The Queen's Court Manuscript with Other Ancient Bohemian Poems/Zbyhon


From tree to tree a pigeon flew,
And his woeful grief to the wood did coo:
“Thou forest wide, I roam’d in thee
“With the dove, that dearest was to me,
“But cruel Zbyhon doth seize and keep
“My dove in yon castle strong and steep.”
A youth round the castle strong doth go,
And sighs for his own true-love in woe;
Then on to the rock; and sitting there
With the dumb wood mourns in mute despair.
Sad coos the pigeon, as up he flies,
The youth to him lifts his head and cries:
“Thou woeful pigeon, that lone dost mourn,
“A hawk perchance thy mate hath torn.

“Thou, Zbyhon, in yon castle steep,
“My dear, my darling love dost keep,
“In yon castle strong, yon castle steep.
“Thou, pigeon, with the hawk had'st striven,
“Had a valiant heart to thee been given,
“Thou had’st reft from the hawk thy mate with might,
“Had’st thou had talons sharp to fight;
“Thou had’st slain the cruel hawk, I ween,
“Had thine a beak flesh-rending been.
“Up, woeful youth! ’gainst Zbyhon go!
“Thine a brave heart against the foe!
“Thine weapons keen and strong for fight!
“An iron mace his head to smite!”
Down speeds the youth thro’ the darksome wood,
Shoulders his mace, dons his armour good,
Thro’ the dark wood hastes to the castle steep,
Arrives at night;—all, all asleep;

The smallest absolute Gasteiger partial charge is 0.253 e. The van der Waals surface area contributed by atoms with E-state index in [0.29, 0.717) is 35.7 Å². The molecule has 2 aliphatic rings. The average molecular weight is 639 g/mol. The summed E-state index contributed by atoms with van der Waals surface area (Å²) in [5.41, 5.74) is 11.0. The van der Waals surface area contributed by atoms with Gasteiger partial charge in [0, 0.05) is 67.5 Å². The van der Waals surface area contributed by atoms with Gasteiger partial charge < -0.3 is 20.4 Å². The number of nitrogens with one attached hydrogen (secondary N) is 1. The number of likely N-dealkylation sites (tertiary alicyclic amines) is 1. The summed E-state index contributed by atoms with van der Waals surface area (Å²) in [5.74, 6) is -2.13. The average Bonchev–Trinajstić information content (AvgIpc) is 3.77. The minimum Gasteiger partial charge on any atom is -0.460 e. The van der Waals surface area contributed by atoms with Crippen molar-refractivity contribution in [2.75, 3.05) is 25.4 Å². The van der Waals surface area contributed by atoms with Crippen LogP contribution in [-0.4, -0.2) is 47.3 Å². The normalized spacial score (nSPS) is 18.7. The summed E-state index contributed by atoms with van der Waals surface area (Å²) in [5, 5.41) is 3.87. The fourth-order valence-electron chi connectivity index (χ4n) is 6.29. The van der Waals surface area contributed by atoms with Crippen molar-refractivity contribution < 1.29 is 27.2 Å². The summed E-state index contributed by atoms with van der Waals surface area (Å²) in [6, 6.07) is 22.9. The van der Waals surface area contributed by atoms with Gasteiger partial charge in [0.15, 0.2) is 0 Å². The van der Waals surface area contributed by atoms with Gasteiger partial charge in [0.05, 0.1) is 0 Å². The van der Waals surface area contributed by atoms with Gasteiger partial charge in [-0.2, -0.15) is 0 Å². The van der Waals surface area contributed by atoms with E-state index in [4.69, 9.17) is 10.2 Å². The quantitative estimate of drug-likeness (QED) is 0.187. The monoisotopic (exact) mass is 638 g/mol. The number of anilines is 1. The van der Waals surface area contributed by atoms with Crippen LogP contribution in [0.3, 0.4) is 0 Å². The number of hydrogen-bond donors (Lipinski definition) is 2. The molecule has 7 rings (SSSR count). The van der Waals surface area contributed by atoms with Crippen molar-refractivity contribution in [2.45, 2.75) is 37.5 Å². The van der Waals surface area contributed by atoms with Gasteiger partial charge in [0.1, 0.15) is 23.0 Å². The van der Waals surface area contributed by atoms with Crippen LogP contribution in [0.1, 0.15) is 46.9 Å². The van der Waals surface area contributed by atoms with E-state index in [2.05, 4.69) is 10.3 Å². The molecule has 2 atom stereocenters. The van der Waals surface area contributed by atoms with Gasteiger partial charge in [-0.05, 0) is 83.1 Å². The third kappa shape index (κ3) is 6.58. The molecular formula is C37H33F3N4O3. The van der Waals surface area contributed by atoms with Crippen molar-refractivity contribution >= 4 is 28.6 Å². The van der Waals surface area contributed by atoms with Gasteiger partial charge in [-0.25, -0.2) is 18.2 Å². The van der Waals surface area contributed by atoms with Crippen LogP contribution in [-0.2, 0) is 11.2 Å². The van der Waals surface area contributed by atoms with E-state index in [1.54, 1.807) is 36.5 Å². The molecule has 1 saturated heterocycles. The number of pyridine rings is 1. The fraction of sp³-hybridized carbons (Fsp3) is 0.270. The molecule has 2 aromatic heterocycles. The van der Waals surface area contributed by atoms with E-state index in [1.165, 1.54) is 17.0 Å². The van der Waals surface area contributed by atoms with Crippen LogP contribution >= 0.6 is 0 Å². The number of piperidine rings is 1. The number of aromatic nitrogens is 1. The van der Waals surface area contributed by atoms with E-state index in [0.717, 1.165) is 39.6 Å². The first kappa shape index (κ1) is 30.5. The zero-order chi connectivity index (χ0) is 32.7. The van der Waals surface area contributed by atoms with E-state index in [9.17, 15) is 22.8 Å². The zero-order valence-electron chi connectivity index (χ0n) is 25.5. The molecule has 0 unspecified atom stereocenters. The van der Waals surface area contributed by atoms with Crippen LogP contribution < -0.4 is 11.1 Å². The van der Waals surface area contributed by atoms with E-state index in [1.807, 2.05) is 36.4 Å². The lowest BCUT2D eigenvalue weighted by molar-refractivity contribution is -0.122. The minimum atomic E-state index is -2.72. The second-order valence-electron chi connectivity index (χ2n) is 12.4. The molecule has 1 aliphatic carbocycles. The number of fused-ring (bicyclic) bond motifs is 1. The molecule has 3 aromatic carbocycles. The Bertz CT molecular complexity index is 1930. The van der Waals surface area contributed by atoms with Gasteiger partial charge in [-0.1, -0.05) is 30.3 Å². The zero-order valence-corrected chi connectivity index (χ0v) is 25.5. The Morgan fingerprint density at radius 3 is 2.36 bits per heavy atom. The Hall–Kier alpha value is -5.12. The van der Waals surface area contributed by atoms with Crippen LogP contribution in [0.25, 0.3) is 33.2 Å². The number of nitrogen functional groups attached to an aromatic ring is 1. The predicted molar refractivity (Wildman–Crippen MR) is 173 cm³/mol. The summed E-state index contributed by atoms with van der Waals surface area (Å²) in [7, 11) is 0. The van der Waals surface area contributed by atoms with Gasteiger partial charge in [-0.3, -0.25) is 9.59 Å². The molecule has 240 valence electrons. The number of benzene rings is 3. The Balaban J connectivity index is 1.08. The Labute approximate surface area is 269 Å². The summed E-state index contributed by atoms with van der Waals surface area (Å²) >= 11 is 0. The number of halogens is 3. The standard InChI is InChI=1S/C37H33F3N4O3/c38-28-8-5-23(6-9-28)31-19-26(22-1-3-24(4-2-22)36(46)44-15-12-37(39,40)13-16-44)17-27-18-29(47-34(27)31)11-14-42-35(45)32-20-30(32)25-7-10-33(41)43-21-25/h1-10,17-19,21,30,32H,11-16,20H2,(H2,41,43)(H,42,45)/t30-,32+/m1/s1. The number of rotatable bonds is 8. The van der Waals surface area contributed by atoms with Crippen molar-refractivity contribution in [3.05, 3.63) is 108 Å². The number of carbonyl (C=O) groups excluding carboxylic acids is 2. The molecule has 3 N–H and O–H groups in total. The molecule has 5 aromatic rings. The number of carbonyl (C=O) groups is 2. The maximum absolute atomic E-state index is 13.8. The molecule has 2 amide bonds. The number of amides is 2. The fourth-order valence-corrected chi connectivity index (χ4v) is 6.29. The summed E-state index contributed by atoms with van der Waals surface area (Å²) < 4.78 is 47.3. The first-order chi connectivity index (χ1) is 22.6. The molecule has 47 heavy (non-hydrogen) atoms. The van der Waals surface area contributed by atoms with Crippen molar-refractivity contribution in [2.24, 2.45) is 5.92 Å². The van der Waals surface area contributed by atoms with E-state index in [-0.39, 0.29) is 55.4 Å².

With strong fist knocks. “Who’s there?” they cried;
“A hunter benighted.” The gate spreads wide.
Knocks again. The next door is undone at his call;
“Where, where is Lord Zbyhon?”[2] “Beyond the great hall”—

Lustful Zbyhon is there, there the maid makes her moan—
“Ope, ope to the hunter!” The door’s not undone.
With his mace the strong youth breaks open the door,
’Neath his mace Lord Zbyhon lies dead on the floor.
He storms thro’ the castle, and all doth slay,
With his lovely maid till morn doth stay.
Thro’ the tree-tops cometh the morning sun,
New joy’s in the heart of the youth begun,
That his own bright maid in all her charms
He cradles fond in his mighty arms.
“Whose dove?” “Her Zbyhon did seize and keep,
“When he brought me here to the castle steep.”
“Away to the woods!” To the wood she flew,
And flutter’d here and there anew,
From tree to tree with her consort fleet,
And on one branch they slumber’d sweet.
Glad smiles the maid at her lover's side,
Together at will they wander wide,
The bridegroom and his rescued bride.

  1. This poem must be ascribed to an early period, if it be but on account of the mention of the mace (mlat, see Note B), which was no longer in use, as a weapon, in the thirteenth century. It is found in the Queen’s Court Manuscript, Book iii, chap. 28 , and headed, “Begins the 28th chapter of the third book about songs.”
  2. Vladyka Zbyhon. See Note C.